I have a confession to make…
I am embarrassingly in love with Google Analytics. It’s true. I find its blue-shaded line graphs to be quite attractive, if not beautiful. I find myself often getting lost in the amazing sea of data about the performance of a particular website that we manage.
When I went to MozCon in July 2014, I took exactly one selfie. With all of the incredibly talented digital marketing professionals there, I was most starstruck by the Google Analytics evangelist, Justin Cutroni. The work that he and his team have done to create a deeper and deeper view of the trackable behaviors of each website visit has opened up new possibilities for digital marketing that weren’t possible years ago.
The good old days
Speaking of the way things were… It used to be that everyone looked to Google Analytics for a single reason; to answer the question:
How many people are coming to my website?
Much like the reason for our embrace of Lou Bega’s Mambo No. 5 as a hit song, it was a simpler time.
But once that question of “how many” was answered, it was only a matter of time before another question began to emerge:
Where are these people coming from?
Exploring the sources of web traffic became as important as knowing the overall visits to a site, if not more important. Somewhere on the Internet, someone made a conscious decision to visit your website with the expectation that this visit would solve some sort of problem for them. At least, that was the hope.
On most websites, it was quickly apparent that Google was one of the top sources of this traffic. Your website would show up as one of the ten blue and green listings on a Google Search, and you could celebrate each click to your site as a massive success.
The field of Search Engine Optimization (SEO) was born, and many dived in to figure out how to secure those top spots. After all, those were the ones which tended to lead to the most clicks.
As Google rolled out ads on these search engine results pages (SERPS), and we learned that we could jump up to the top spots through bidding against other websites for the same search queries. We still celebrated the clicks… at least until we got the bill. We knew that PPC stood for Pay Per Click, and if clicks were so amazing, why wouldn’t we want to pay to get even more of them?
As the amount of money needed to keep visitors coming to websites kept growing, we all started to expect more from those clicks, only we didn’t quite yet know what that was.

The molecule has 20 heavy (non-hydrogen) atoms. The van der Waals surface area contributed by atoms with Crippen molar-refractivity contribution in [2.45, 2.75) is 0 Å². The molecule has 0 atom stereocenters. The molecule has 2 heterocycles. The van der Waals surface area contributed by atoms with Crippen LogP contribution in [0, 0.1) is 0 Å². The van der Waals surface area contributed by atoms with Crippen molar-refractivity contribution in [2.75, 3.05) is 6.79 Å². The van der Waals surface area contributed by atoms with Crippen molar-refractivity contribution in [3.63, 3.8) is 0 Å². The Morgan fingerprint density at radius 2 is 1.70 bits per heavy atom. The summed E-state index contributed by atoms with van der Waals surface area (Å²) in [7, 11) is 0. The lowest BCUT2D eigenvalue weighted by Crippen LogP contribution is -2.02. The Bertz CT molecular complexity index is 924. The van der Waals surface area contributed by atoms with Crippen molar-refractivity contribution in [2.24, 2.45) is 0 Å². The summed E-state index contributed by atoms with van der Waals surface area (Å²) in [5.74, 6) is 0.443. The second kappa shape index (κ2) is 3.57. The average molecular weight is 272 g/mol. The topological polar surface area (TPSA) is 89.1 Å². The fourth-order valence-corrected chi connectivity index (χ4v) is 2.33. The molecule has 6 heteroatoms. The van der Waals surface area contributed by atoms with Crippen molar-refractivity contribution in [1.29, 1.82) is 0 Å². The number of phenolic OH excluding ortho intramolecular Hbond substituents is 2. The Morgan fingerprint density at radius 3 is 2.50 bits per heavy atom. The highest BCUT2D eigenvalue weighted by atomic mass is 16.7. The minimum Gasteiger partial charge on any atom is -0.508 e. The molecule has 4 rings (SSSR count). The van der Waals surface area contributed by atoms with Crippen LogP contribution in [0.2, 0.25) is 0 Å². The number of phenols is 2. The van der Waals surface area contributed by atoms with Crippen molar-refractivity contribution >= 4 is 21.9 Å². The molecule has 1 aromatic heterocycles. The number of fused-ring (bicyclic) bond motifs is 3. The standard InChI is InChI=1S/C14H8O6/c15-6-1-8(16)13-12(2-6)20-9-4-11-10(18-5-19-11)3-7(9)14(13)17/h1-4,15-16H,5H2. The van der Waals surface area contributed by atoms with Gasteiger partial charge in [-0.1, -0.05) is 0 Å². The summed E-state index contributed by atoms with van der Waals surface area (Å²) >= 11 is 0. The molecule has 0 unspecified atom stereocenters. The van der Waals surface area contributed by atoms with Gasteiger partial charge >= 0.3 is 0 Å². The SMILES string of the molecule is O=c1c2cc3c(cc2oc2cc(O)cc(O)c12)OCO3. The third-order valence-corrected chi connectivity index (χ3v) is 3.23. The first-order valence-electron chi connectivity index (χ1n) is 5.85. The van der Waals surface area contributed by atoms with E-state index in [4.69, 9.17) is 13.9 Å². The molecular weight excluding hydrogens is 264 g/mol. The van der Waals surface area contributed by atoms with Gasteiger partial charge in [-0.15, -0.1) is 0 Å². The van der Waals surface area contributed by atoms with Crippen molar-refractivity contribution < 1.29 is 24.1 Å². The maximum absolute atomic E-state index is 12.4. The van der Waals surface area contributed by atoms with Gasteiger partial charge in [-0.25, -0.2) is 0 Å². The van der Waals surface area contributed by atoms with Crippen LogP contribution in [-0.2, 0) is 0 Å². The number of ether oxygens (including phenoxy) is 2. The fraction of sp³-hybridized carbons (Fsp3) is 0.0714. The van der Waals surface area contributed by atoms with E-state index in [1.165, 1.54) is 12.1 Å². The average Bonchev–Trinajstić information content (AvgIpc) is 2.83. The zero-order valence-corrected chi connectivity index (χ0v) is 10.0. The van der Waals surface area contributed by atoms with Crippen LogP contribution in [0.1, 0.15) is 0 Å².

I’m here. Now what?
Whether we liked it or not, the bar for success on our websites had been raised from just clicks. Instead of just being happy with someone visiting our site, we started to focus on what they did during that visit.
Just from looking at a metric like bounce rate, we could see that some visitors did not seem to have their expectations met by what they encountered on our site, so they immediately left. But what about a visitor who didn’t bounce? What about a visitor that loaded several pages, conducted searches, spent several minutes on the site, and then finally left? Was that a successful visit? How could we know that?
A new measurement of success was needed. Clicks were no longer sufficient. What we needed from our visitors was action. What we wanted was a conversion.
Conversions were initially tied to financial transactions. Did the customer buy the product? Great. That’s a conversion.
But what about the prospect who signed up for the monthly newsletter? They obviously found something positive about that experience on your website. Isn’t that valuable? Shouldn’t that be measured?
Of course it should. So the definition of a conversion expanded. Conversions have easily exceeded clicks as the top metric for reaching the goals for many websites. Who cares if you have 10,000 clicks to your site each month if only 3 of them ever convert?
Conversions are a new form of digital marketing currency.
Imagine that you are having a house party.
OK, maybe not this kind of house party, but literally any party that happens to be at your house where you would expect 30 people.
You’ve got an agenda. You want people to have a good time over the holiday season, or you want to gather friends and family to celebrate a birthday, or maybe you want people to buy Tupperware or makeup from you. You wouldn’t just open your door, grab 30 people off the street, commence with the party, then shuffle everyone out. While it might be an interesting social experiment, it probably wouldn’t meet the goals that you had for the party.
You see where I’m going with this already.
By embracing this maturation of measuring website performance measurement from clicks to conversions, your website can go to the next level. We are in development now for taking LTnow.com there soon.
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